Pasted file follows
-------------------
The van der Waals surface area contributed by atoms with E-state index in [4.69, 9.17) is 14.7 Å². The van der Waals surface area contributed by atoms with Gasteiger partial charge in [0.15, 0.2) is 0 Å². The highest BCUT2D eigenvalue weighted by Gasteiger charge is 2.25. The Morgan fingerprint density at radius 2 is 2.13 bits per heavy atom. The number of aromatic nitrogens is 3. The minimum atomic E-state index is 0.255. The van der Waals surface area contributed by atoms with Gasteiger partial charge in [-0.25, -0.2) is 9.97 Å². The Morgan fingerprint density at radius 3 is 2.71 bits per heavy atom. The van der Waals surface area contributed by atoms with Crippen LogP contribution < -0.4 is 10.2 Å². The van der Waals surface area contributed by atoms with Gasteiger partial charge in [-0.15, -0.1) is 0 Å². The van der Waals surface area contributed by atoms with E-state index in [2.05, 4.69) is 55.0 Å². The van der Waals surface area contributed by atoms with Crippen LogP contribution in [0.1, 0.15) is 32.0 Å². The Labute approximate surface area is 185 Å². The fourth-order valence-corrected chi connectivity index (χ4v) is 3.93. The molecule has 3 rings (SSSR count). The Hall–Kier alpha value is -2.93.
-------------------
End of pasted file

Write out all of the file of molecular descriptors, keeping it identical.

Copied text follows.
The van der Waals surface area contributed by atoms with E-state index in [4.69, 9.17) is 14.7 Å². The van der Waals surface area contributed by atoms with Gasteiger partial charge in [0.15, 0.2) is 0 Å². The highest BCUT2D eigenvalue weighted by Gasteiger charge is 2.25. The Morgan fingerprint density at radius 2 is 2.13 bits per heavy atom. The number of aromatic nitrogens is 3. The minimum atomic E-state index is 0.255. The van der Waals surface area contributed by atoms with Gasteiger partial charge in [-0.25, -0.2) is 9.97 Å². The Morgan fingerprint density at radius 3 is 2.71 bits per heavy atom. The van der Waals surface area contributed by atoms with Crippen LogP contribution < -0.4 is 10.2 Å². The van der Waals surface area contributed by atoms with Gasteiger partial charge in [-0.15, -0.1) is 0 Å². The van der Waals surface area contributed by atoms with E-state index in [2.05, 4.69) is 55.0 Å². The van der Waals surface area contributed by atoms with Crippen LogP contribution in [0.1, 0.15) is 32.0 Å². The Labute approximate surface area is 185 Å². The fourth-order valence-corrected chi connectivity index (χ4v) is 3.93. The molecule has 3 rings (SSSR count). The Hall–Kier alpha value is -2.93.